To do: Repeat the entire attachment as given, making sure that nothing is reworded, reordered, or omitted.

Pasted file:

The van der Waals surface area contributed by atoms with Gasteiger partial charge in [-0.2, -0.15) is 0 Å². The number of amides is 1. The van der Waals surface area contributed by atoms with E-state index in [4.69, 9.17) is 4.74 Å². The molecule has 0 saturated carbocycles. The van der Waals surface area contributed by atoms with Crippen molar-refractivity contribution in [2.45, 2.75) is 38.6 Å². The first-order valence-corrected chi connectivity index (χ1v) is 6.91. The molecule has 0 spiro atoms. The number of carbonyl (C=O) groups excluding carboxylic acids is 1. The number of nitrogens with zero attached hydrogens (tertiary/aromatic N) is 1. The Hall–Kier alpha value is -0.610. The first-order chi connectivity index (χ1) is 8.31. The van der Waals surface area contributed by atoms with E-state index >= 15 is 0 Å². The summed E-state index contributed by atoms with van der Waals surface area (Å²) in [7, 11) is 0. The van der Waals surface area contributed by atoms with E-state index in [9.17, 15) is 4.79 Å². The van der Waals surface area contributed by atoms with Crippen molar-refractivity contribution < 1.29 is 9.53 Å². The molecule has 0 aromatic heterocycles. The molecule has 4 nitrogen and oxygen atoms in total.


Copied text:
The van der Waals surface area contributed by atoms with Gasteiger partial charge in [-0.2, -0.15) is 0 Å². The number of amides is 1. The van der Waals surface area contributed by atoms with E-state index in [4.69, 9.17) is 4.74 Å². The molecule has 0 saturated carbocycles. The van der Waals surface area contributed by atoms with Crippen molar-refractivity contribution in [2.45, 2.75) is 38.6 Å². The first-order valence-corrected chi connectivity index (χ1v) is 6.91. The molecule has 0 spiro atoms. The number of carbonyl (C=O) groups excluding carboxylic acids is 1. The number of nitrogens with zero attached hydrogens (tertiary/aromatic N) is 1. The Hall–Kier alpha value is -0.610. The first-order chi connectivity index (χ1) is 8.31. The van der Waals surface area contributed by atoms with E-state index >= 15 is 0 Å². The summed E-state index contributed by atoms with van der Waals surface area (Å²) in [7, 11) is 0. The van der Waals surface area contributed by atoms with E-state index in [9.17, 15) is 4.79 Å². The van der Waals surface area contributed by atoms with Crippen molar-refractivity contribution < 1.29 is 9.53 Å². The molecule has 0 aromatic heterocycles. The molecule has 4 nitrogen and oxygen atoms in total.